The missed opportunity to free Marwan Barghouti
For Netanyahu, the greatest danger is a strong Palestinian leader who unifies the Palestinian people behind the two-state solution.
After the great joy of seeing Gilad Shalit back home, many questions have been asked: will caving in to Hamas lead to further abductions? Hasn’t the Shalit deal strengthened hardline Hamas at the expense of pragmatic Fatah? Could Israel have done this earlier?
A New York Times editorial asked why Netanyahu is able to negotiate and cut a deal with the extremist Hamas, but not with the pragmatic Fatah. But there is an even more urgent question that, for some reason, was almost not addressed: Why did Israel miss the golden opportunity to let Marwan Barghouti out of prison?
Barghouti is one of the most forceful proponents of a peaceful solution of the Israel-Palestine conflict, and he has made his position abundantly clear from the Israeli jail where he serves five life sentences for his involvement in a number of terrorist attacks during the Second Intifada. He has repeatedly rejected further violence against Israel and believes that the two-state solution is the only way forward.
Most importantly, a number of polls have showed that Barghouti is the most popular potential contender for the presidency of the Palestinian Authority. He would win with a great margin if he ran against Ismail Haniyeh, and could be a strong unifier of all Palestinian camps.
Ostensibly, Israel should have a strong interest in liberating Barghouti: Abbas is now 76 years old; his political career is coming to an end, and Barghouti is the only strong candidate who could continue Abbas’s work towards implementing the two-state solution. He would strengthen Fatah at the expense of Hamas.
So why didn’t the Netanyahu government liberate Barghouti in the Shalit deal? This would have been a unique opportunity. It would not have required the dramatic act of a presidential pardon that has been suggested in the past and Israel would have gained a strong and reliable partner for negotiation in the future.
The answer, I think, is simple, and also applies to the NYT editorial’s question why Netanyahu can cut a deal with Hamas, but not with Fatah: Netanyahu doesn’t want the two-state solution, because believes that it is dangerous to Israel’s long-term survival.
Netanyahu does not state these views openly now, because this would put him on head-on confrontation with the international community. Hence he pays lip service to the two-state solution while doing everything to prevent its implementation.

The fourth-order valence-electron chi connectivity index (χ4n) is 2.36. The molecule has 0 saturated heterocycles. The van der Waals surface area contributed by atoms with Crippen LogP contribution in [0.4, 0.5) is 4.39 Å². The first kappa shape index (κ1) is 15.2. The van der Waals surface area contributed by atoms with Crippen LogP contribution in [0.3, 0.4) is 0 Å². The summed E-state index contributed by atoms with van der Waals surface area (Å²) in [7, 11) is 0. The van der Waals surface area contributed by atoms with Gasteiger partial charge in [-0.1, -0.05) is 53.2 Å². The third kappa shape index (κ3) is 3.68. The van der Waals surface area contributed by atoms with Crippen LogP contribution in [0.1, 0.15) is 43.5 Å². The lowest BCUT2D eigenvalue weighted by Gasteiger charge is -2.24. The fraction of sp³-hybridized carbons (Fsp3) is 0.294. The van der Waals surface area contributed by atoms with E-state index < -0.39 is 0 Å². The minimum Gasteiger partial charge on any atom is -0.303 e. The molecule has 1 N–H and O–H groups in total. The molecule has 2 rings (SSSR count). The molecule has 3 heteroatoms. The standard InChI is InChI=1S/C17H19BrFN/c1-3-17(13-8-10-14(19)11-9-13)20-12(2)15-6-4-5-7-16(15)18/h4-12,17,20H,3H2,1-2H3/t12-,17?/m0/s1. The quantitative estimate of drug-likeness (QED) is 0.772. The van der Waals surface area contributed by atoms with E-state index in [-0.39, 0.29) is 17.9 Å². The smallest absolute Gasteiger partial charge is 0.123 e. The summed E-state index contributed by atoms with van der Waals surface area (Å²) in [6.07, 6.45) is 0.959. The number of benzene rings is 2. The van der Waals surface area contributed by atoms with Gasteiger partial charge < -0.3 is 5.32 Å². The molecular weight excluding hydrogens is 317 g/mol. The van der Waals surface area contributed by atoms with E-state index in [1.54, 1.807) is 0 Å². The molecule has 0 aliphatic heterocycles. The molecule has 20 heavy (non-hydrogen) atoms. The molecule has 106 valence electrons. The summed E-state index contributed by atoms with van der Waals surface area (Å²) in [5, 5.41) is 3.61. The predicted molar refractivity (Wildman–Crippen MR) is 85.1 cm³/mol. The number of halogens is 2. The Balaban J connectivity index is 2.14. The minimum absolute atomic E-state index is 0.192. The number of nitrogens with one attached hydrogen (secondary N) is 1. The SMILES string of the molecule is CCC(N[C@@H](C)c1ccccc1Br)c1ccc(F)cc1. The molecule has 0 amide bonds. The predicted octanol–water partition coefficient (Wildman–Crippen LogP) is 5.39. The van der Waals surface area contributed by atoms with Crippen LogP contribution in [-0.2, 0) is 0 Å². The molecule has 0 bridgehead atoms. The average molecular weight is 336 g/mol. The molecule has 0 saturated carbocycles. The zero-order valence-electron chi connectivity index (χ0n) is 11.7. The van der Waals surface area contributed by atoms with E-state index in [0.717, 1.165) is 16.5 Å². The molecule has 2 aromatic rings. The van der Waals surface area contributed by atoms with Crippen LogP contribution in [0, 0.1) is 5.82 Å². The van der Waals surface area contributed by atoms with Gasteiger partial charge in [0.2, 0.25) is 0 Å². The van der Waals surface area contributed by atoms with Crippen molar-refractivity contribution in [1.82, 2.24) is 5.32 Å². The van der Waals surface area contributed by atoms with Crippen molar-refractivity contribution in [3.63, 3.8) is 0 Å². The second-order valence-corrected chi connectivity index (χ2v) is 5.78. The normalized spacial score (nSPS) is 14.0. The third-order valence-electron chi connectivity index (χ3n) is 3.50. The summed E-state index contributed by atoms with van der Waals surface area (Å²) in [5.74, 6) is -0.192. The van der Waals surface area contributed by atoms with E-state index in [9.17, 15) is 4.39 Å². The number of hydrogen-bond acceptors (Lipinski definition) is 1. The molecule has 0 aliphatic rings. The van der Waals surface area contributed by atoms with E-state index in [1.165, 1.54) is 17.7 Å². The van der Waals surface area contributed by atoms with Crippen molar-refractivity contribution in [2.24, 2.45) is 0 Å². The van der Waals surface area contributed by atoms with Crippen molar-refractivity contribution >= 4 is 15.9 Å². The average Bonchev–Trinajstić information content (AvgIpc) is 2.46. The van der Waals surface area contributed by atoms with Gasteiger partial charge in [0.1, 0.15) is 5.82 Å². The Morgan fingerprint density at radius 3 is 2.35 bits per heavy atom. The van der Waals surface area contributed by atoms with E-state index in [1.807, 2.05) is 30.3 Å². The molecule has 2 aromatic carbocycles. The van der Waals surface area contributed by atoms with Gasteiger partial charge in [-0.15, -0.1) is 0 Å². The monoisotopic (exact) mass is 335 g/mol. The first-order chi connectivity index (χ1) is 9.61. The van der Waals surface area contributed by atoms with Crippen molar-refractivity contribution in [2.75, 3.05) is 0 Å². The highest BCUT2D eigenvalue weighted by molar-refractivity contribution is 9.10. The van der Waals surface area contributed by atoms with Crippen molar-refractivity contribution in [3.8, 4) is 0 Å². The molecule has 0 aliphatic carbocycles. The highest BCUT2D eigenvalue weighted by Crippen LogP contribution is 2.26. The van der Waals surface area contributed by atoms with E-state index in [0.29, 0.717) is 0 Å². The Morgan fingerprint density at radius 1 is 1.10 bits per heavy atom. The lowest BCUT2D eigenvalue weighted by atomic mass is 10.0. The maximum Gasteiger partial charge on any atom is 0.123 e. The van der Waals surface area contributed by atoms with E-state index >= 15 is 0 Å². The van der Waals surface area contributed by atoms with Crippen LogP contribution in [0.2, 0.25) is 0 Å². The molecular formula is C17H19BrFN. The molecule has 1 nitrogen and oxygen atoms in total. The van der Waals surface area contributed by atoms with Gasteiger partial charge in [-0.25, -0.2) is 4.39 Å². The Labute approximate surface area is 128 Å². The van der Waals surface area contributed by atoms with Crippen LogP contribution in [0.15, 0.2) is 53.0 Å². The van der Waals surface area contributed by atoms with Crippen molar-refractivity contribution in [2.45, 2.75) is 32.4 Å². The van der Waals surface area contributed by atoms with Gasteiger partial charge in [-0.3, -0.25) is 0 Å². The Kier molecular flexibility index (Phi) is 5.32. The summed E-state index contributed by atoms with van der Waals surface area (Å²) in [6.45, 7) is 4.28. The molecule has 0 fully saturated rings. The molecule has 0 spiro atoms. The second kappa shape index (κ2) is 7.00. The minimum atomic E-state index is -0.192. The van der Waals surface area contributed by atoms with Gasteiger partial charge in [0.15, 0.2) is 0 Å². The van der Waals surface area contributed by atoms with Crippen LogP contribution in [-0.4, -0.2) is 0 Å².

Ultimately, Netanyahu and Hamas have one common interest: to keep pragmatic Fatah weak. This is why Hamas didn’t insist on including Barghouti in the Shalit deal. Its leadership knows that Barghouti would give Fatah a resounding victory in the next elections, and therefore prefers him in prison.
So does Netanyahu. The greatest danger for him is a strong Palestinian leader who unifies the Palestinian people behind the two-state solution. If Barghouti would be elected Palestinian president with a strong mandate, and would state his commitment to the two-state solution clearly Netanyahu’s true colors would be exposed both to the Israeli electorate and to the international community.
Netanyahu has, time and again, said that he doesn’t believe in a territorially contiguous Palestinian state. He is entitled to his views, but he should be required to make clear that he is leading Israel down a path that will destroy the two-state solution forever. He should have the integrity to state his own long-term vision that seems to be one bi-national state west of the Jordan. Because no Palestinian leader will ever accept what Netanyahu, at most, is willing to concede: a number of disconnected enclaves around the West Bank’s major population centers, some form of Bantustan-like entity; but not a viable state.
Netanyahu has been playing hide-and-seek both with the international community and with Israel’s electorate. Along the way he has driven Israel into unprecedented isolation.
If he does so out of deeply held beliefs, and not just for political survival, he should have the decency to tell the world and Israel’s electorate who he is: an ideological right-winger with an apocalyptic worldview. Then, at least, the world will know whom they are dealing with; and Israelis will have to decide, whether they want to live on the sword in a pariah state forever, or whether they want to elect a leadership that can lead Israel towards peace.